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Make SLP vectorizer consider the cost that vectorized instruction cannot use memory operand as destination on X86
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Authored by wmi on Jun 9 2015, 5:33 PM.

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Summary

This is the patch to fix the performance problem reported in https://llvm.org/bugs/show_bug.cgi?id=23510.

Many X86 scalar instructions support using memory operand as destination but most vector instructions do not support it. In SLP cost evaluation,

scalar version:

t1 = load [mem];
t1 = shift 5, t1          
store t1, [mem]
...
t4 = load [mem4];
t4 = shift 5, t4          
store t4, [mem4]

slp vectorized version:

v1 = vload [mem];
v1 = vshift 5, v1
store v1, [mem]

SLP cost model thinks there will be 12 - 3 = 9 insns savings. But scalar version can be converted to the following form on x86 while vectorized instruction cannot:

[mem1] = shift 5, [mem1]
[mem2] = shift 5, [mem2]
[mem3] = shift 5, [mem3]
[mem4] = shift 5, [mem4]

We add the extra cost VL * 2 to the SLP cost evaluation to handle such case (VL is the vector length).

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rL LLVM

Event Timeline

wmi updated this revision to Diff 27417.Jun 9 2015, 5:33 PM
wmi retitled this revision from to Make SLP vectorizer consider the cost that vectorized instruction cannot use memory operand as destination on X86.
wmi updated this object.
wmi edited the test plan for this revision. (Show Details)
wmi added reviewers: nadav, aschwaighofer.
wmi set the repository for this revision to rL LLVM.
wmi added subscribers: Unknown Object (MLST), davidxl.
nadav edited edge metadata.Jun 10 2015, 9:42 AM

Hi Wei,

Thank you for working on this. The SLP and Loop vectorizers (and the target transform info) can’t model the entire complexity of the different targets. The vectorizers do not model the cost of addressing modes and assume that folding memory operations into instructions is only a code size reduction that does not influence runtime performance because out-of-order processors translate these instructions into multiple uops that perform the load/store and the arithmetic operation. This is only an approximation of the way out-of-order processors work, but we need to make such assumptions if we want to limit the complexity of the vectorizer. One exception to this rule is the special handling of vector geps, and scatter/gather instructions. Your example demonstrates that the assumption that we make about how out-of-order processors work is not always true. However, I still believe that the vectorizers should not model things like instruction encodings because it can complicate the vectorizer and TTI significantly. I believe that a better place to make a decision about the optimal code sequence in your example would be SelectionDAG. The codegen has more information to make such a decision. We don’t want TTI to expose an API that will be the superset of all target specific information that any pass may care about. I suggest that we keep the current vectorizer cost model and implement a peephole to reverse vectorization if needed, in the x86 backend. We already do something similar for wide AVX loads. On Sandybridge it is often beneficial to split 256bit loads/stores, and the decision to split such loads is done in the codegen and not inside the vectorizer.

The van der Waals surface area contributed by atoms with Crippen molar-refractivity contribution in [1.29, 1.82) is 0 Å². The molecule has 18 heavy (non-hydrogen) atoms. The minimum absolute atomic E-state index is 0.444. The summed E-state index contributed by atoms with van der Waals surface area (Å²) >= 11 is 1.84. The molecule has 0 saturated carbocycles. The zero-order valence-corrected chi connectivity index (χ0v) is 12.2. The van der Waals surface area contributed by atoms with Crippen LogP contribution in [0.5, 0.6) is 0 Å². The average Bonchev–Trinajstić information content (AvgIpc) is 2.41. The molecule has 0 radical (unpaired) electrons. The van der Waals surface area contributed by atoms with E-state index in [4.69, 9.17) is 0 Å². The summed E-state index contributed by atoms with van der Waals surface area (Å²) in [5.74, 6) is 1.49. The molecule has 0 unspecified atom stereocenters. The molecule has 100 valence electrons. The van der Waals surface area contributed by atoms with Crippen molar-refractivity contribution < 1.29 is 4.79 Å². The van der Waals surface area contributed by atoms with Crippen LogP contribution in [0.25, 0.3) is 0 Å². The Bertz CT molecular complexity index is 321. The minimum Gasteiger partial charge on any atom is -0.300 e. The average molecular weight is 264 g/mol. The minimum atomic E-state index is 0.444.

Thanks,
Nadav